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Interviews

Lars Knoll, CTO at Qt and Keynote Speaker at Akademy 2019

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Development
KDE
Interviews

Paul Brown: Hello Lars, how are you this morning? You seem very busy...

Lars Knoll: Hi Paul, I'm doing good. There's more than enough to do, but I had a good weekend.

Paul: Great! So tell me a bit about yourself. Looking over your résumé, you seem to have been in software production forever. Is this something you always wanted to do, since you were young?

Lars: No, not really. Of course I played around with computers a bit when I was young. I had a Commodore 64 back then, but I mostly used it for games.

I actually went and studied physics when I went to University, and had quite a few years where I did very little with computers.

Things started picking up again during my masters and PhD thesis time in Heidelberg. I needed to use computers a lot to analyze the data that we collected during our experiments. We used Linux computers and Unix machines at that time, and I had to do quite a bit of my programming in Fortran. I really didn't like that language, so I started teaching myself C and some C++ to have a better language to work with. That was around 1996, 1997, if I remember correctly.

At that time, I also read about KDE for the first time, as a project to create a Desktop for Linux. That was something that also triggered my interest, and I started looking into it a bit and started subsequently to use it, as it was way easier than FVWM which is what I was using before.

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Audiocasts/Shows: Coder Radio, Linux Action News, SMLR/Detroit Linux and GNU World Order

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Interviews
  • Crystal Clear | Coder Radio 372

    We're back and going crazy about Crystal, a statically typed language that's as fast as C and as slick as ruby.

    Plus an update on Rails 6, Intel's growing adoption of Rust, and the challenge of making breaking changes.

  • Linux Action News 120

    More tools to keep your Linux box and cloud servers secure this week, OpenPOWER responds to Risc-V competition, and we ponder the year-long open-source supply chain attacks.

    Plus our reaction to Android dropping dessert names, the Confidential Computing consortium, and more.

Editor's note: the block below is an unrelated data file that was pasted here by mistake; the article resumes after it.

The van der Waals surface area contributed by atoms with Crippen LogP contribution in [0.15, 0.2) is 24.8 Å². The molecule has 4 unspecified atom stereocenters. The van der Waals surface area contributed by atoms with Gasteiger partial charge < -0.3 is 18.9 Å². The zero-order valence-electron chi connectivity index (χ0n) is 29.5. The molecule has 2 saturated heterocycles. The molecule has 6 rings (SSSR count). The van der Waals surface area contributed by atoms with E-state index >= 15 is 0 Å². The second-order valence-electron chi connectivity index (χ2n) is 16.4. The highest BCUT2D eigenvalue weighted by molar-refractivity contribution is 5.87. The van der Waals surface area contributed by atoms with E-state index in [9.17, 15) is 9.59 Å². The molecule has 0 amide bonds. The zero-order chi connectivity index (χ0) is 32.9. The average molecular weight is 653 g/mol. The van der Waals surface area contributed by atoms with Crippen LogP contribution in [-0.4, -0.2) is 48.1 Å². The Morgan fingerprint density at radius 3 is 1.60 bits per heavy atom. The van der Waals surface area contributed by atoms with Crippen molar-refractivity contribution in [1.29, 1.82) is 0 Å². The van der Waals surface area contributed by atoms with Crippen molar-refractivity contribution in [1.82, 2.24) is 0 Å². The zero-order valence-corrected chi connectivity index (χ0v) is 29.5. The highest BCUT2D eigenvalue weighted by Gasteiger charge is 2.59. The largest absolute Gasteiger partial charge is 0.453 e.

• SMLR 31# Detroit Linux
  • GNU World Order 13x35

FreeBSD Meets Linux At The Open Source Summit

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Interviews
BSD

The Linux Foundation hosted the executive director of the FreeBSD Foundation, Deb Goodkin, at the Open Source Summit in San Diego. In this episode of Let’s Talk, we sat down with Goodkin to talk about the FreeBSD project and the foundation.

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Meet the GNOMEies: Max Huang

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Interviews
GNOME

Max Huang has been GNOME since 2010, starting with forming a GNOME users group in Taiwan. Max has a story you may understand: being a user, meeting the right person, and slowly finding yourself more and more deeply involved with a community in terms of working together and making friends.

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Audiocasts/Shows: mintCast, TLLTS, BSD Now, Choose Linux and Matt Layman

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Interviews
  • mintCast 315.5 – On OggCamp with Les and Dan

    In the second half, we interview Dan and Les about OggCamp and get more than we bargained for.

    Then, in our security update, we talk about how Chrome’s Incognito mode can be detected.

    Finally, we share feedback and point out a few things we found interesting this fortnight.

  • The Linux Link Tech Show Episode 822
  • Why Package Managers | BSD Now 312

    Valuable research is often hindered or outright prevented by the inability to install software. This need not be the case.

  • PCLinuxOS + Hugo | Choose Linux 16

    We check out a great tool for learning web development basics, and Distrohoppers brings us mixed experiences.

    Plus which of the 10 commandments for Linux users we agree with.

  • Celery In A Shiv App - Building SaaS #31

    In this episode, we baked the Celery worker and beat scheduler tool into the Shiv app. This is one more step on the path to simplifying the set of tools on the production server.

    I started the stream by reviewing the refactoring that I did to conductor/main.py. The main file is used to dispatch to different tools with the Shiv bundle.

Audiocasts/Shows: Jupiter (Linux Academy) and TLLTS

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Interviews

Audiocasts/Shows: Linux in the Ham Shack, Sliding Politics and PyBites

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Interviews
  • LHS Episode #297: The Weekender XXXII

    It's time once again for The Weekender. This is our bi-weekly departure into the world of amateur radio contests, open source conventions, special events, listener challenges, hedonism and just plain fun. Thanks for listening and, if you happen to get a chance, feel free to call us or e-mail and send us some feedback. Tell us how we're doing. We'd love to hear from you.

  • Sliding Politics | User Error 72

    Dealing with users who hate change, dumb phones, and different approaches to social media consumption.

    Plus infidelity, the state of the world, and consequences of small decisions.

  • Test and Code: 83: PyBites Code Challenges behind the scenes - Bob Belderbos

    Bob Belderbos and Julian Sequeira started PyBites a few years ago.
    They started doing code challanges along with people around the world and writing about it.

    Then came the codechalleng.es platform, where you can do code challenges in the browser and have your answer checked by pytest tests. But how does it all work?

    Bob joins me today to go behind the scenes and share the tech stack running the PyBites Code Challenges platform.

    We talk about the technology, the testing, and how it went from a cool idea to a working platform.

Audiocasts/Shows: Destination Linux, Linux in the Ham Shack, BSD Now and Ubuntu Podcast

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Interviews